What Are The Dermatology Billing Practice Trends To Watch?

What Are The Dermatology Billing Practice Trends To Watch?

The healthcare industry is in a continual state of flux, driven by shifts in scientific advancements, patient privacy and insurance providers’ policies. This has also impacted medical coding and billing, with rules changing periodically and new codes being introduced every now and then. To stay ahead of the curve, physician practices and providers of medical billing services in USA must stay up to date with the current trends. Adapting to changes with the help of a reliable medical billing and coding service will ensure efficient claims submission for timely and accurate reimbursement.

Though all areas of healthcare face denials and audits, these concerns are more common in dermatology. Dermatology billing and coding requires thorough reporting, detailed information on procedures completed, and must follow multiple procedure rules, which can lead to billing and coding errors. Staying abreast with latest trends – such as changing codes, billing rules, documentation requirements and payment methods is crucial for success with dermatology medical billing.

Let’s check out the 3 top dermatology billing trends that medical practices need to pay attention to:

  • COVID-19 Related Skin Conditions: A wide spectrum of skin conditions has been reported in association with coronavirus. At the American Academy of Dermatology annual meeting held virtually in April 2021, the most discussed topics were COVID-19’s effect on the skin and coverage for vitiligo and atopic dermatitis treatments. A poster presented at AAD VMX 2021 highlighted skin issues due to mask-wearing such as acne, erythema and rhytides. Dermatologists need to ensure that these conditions are reported using the correct ICD-10 codes:
    • L80 – Vitiligo
    • L20 – Atopic dermatitis
    • L70 – Acne
      • L70.9 – Acne, unspecified
    • L52 – Erythema nodosum
    • L53 – Other erythematous conditions
      • L53.8 – Other specified erythematous conditions
      • L53.9 – Erythematous condition, unspecified
    • L54 – Erythema in diseases classified elsewhere
    • L98.8 – Other specified disorders of the skin and subcutaneous tissue ( Rhytide of forehead, Rhytide of glabellar skin, Rhytides and wrinkles, forehead, and Rhytides and wrinkles, glabellar)

Dermatologists have an important role in the management of infectious diseases outbreaks like COVID-19. In the coming year and beyond, they should stay focused on their important role in such health care crises and consider how they can best diagnose and effectively treat new skin manifestations while ensuring the highest quality for all patients who need dermatologic care.

  • Telehealth Dermatology Appointments gain popularity: Before the pandemic, telemedicine use in dermatology was minimal. In June 2020, the National Psoriasis Foundation’s COVID-19 Task Force provided a new list of recommendations for patients and practitioners on telehealth usage. According to the study, candidates for telehealth are clinically stable patients on treatment, those requiring follow-up care or prescription refills and those with COVID-19 who are experiencing flares. It was also recommended that new patient telehealth consultations should be restricted to only those facing significant barriers to in-person care. In-person visits should also be provided for patients experiencing disease progression.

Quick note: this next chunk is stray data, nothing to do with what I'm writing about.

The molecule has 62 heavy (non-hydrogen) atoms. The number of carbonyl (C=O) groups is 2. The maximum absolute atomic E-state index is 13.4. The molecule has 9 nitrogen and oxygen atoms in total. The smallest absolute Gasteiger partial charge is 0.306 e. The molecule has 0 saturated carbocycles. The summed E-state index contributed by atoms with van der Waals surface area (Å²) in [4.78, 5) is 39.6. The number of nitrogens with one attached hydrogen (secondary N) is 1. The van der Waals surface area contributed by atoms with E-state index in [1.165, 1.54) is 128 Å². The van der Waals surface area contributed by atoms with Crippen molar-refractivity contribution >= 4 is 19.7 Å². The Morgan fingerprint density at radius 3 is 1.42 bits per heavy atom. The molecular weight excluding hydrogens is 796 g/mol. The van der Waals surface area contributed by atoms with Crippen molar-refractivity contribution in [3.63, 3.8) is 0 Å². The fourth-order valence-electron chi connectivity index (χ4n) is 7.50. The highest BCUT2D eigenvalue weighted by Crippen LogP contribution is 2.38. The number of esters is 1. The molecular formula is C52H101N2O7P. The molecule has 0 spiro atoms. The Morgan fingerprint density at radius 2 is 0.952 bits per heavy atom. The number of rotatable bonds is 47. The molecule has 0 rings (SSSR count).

Patients are also upbeat about remote office visits. An Updox survey found that:

    • 65 percent of the patients who used telehealth services liked the convenience
    • 63 percent appreciated not being exposed to other sick patients
    • 44 percent favored the ease of scheduling appointments
    • 38 percent noted the simplicity of scheduling follow-up appointments

These statistics provide evidence of telehealth technology’s versatility and accessibility. According to a study presented at the annual AAD conference, nearly 67% of people plan to utilize teledermatology appointment options post-pandemic – even after clinics allow in-person visits. Going forward, videos, photos, and patient-reported data are likely to be the basis telehealth in dermatology settings. Dermatologists also need to know the rules for coding and billing telehealth visits.

Outsourced Medical Billing: Outsourcing your dermatology medical billing services to a reliable partner can help your practice in many ways. Dermatology practices are under added pressure to cut overhead costs in these challenging times. They also have to deal with coding and billing changes that happen from time to time and maintain compliance with standards. Outsourcing is a great option to gain time to focus on the changing demands in dermatology care. Partnering with a reliable provider of dermatology medical billing services can help practices streamline operations, cut costs, and ensure proper coding and billing to secure optimal payment for services rendered.

Though dermatologists provide many types of medical, surgical and cosmetic procedures and services, getting reimbursed appropriately can be a challenge. In Medscape’s 2019dermatologist compensation survey, respondents cited getting fair reimbursement and following multiple rules and regulations as the most challenging part of their job. Compared with 38% of all physicians, 46% of dermatologists reported spending 10-19 hours a week on paperwork and administrative tasks. These findings suggest that partnering with a professional dermatology medical billing and coding company is the best option for practices to translate patient services into error-free claims, get appropriate reimbursement, and improve their bottomline.